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Harnessing cellular senescence for cancer immunotherapy

Cellular senescence is a stress-induced process that mediates growth arrest of damaged cells and conveys those damage signals to surrounding cells in microenvironment through a process called the senescence associated secretory phenotype (SASP). The SASP contains many different factors, including inflammatory cytokines and chemokines that can recruit different types of immune cells to target and clear damaged senescent cells. In the setting of cancer, we previously found that SASP induction following therapy-induced senescence can recruit and activate cytotoxic lymphocytes such as Natural Killer (NK cells) and CD8+ T cells in lung and pancreatic tumors, leading to anti-tumor immunity, disease regression, and synergy with checkpoint blockade immunotherapy (Ruscetti et al. Science 2018; Ruscetti et al. Cell 2020). These studies collectively demonstrate that senescence can be a beneficial outcome of cancer therapy and a novel program to reengage anti-tumor immunity in immunologically “cold” tumors, such as pancreas cancer, through its non-cell autonomous effects on the tumor microenvironment.

Despite existing knowledge of the transcriptional and chromatin changes that occur during senescence, it still remains unclear how the senescence program is regulated in different contexts, which factors are important for anti-tumor immune responses, and how expression of these factors may be affected by crosstalk with other cells in the microenvironment. Thus, a deeper understanding of intrinsic and extrinsic senescence regulation is necessary in order to fully harness its tumor suppressive capabilities for cancer therapy. To address these gaps, our laboratory is taking two different approaches:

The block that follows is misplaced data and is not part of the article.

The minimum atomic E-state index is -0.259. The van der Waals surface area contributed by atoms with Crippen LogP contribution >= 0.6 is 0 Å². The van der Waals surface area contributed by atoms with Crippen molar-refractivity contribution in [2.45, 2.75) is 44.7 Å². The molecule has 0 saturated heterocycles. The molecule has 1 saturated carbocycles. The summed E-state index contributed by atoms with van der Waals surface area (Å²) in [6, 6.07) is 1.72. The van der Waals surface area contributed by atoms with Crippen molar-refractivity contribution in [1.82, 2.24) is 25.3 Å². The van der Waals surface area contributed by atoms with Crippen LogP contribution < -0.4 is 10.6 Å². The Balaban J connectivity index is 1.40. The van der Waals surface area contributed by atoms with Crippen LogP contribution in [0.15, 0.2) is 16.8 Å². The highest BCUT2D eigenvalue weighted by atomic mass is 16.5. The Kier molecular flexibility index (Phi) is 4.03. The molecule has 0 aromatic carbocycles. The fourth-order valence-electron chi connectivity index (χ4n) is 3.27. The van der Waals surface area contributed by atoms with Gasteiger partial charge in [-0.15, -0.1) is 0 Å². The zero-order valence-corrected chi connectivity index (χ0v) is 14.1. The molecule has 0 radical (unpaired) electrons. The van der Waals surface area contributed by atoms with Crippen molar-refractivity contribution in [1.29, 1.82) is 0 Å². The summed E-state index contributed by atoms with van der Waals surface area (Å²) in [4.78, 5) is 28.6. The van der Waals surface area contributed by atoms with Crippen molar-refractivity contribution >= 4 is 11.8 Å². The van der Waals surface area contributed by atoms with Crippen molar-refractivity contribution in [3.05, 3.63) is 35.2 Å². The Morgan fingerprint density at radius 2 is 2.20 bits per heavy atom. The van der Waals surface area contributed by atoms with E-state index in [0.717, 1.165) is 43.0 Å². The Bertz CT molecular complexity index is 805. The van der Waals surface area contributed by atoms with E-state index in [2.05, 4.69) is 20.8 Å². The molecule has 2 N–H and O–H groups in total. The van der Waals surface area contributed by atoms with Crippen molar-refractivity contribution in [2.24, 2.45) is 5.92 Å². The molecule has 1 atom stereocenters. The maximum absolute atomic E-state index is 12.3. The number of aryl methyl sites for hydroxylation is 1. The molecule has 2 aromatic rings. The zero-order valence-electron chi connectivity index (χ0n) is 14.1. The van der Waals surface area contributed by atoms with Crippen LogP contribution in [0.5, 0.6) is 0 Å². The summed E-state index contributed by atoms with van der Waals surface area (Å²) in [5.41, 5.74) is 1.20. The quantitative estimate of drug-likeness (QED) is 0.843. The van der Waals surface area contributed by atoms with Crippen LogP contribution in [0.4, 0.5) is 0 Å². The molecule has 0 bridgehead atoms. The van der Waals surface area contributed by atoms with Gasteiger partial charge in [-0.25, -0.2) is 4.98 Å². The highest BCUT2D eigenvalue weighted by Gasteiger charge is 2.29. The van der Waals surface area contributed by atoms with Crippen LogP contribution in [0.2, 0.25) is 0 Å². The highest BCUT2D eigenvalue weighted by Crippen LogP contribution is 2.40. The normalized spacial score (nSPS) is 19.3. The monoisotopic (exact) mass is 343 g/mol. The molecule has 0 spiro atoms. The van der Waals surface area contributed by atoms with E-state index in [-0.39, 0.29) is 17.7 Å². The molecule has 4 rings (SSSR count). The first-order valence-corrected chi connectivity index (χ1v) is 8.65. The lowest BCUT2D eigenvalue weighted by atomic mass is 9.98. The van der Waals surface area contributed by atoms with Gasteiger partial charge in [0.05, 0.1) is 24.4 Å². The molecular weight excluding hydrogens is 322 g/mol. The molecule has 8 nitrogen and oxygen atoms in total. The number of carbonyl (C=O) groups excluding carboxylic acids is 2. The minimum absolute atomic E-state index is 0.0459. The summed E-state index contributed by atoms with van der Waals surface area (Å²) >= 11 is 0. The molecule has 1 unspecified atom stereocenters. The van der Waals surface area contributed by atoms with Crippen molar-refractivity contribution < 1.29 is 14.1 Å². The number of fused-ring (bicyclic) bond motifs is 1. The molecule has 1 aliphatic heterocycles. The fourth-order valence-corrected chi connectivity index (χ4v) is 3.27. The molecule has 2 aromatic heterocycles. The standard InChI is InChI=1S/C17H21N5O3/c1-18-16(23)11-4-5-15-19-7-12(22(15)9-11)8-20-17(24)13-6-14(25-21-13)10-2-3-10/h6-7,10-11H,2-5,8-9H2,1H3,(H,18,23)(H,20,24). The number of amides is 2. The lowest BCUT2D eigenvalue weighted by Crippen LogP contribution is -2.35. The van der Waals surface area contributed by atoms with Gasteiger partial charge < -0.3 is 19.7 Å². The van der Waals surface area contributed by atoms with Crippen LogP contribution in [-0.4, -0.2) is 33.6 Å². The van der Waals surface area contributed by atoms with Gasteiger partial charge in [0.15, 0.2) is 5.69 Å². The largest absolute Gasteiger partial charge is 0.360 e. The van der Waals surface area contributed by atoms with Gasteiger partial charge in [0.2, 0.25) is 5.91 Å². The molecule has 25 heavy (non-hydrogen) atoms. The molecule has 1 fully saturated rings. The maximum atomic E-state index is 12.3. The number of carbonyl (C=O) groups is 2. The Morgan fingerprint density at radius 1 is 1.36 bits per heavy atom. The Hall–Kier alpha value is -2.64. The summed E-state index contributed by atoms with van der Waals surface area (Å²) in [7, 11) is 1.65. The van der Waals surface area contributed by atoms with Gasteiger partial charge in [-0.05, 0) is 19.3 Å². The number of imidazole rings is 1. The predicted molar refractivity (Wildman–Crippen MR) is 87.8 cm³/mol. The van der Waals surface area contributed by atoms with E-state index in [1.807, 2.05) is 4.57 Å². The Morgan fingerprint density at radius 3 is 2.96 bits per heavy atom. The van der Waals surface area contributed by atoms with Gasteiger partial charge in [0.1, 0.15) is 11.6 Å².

A) Characterizing the tissue-specific regulation of senescence and senescence-mediated immunity 

We continue to develop immunocompetent mouse models for mouse and human pancreas cancer, where we can transplant pancreas tumors into different organ systems and subsequently induce senescence with our pharmacological and genetic tools, to assess the impact of distinct tissue microenvironments on SASP factor expression and resulting immune surveillance. By doing so we hope to identify SASP factors that are necessary for immune surveillance and immunotherapy efficacy in pancreas cancer, a disease that is generally resistant to such therapies. Of current interest, we are finding distinct senescence-related chromatin changes in the pancreas tumor microenvironment that may impact anti-tumor immune responses, and are interested in uncovering how cross-talk with other cells in the microenvironment may impact these epigenetic alterations. In the future we hope to apply these approaches to other tumor and tissue contexts to find new therapeutic avenues to stimulate senescence-mediated anti-tumor immunity.


B)   Characterizing the impact of distinct genetic drivers on senescence regulation.

In the setting of prostate cancer, we have recently developed a new mouse modeling approach that allows us to flexibly interchange the combinations of oncogenes and tumor suppressors we use to generate tumors (Leibold, Ruscetti et al. Cancer Discovery 2020). We plan to use this system to create genetically defined tumors and cell lines, and then test how the genetics of the tumor dictate responses to senescence-inducing agents and subsequent changes to the immune system and immunotherapy responses.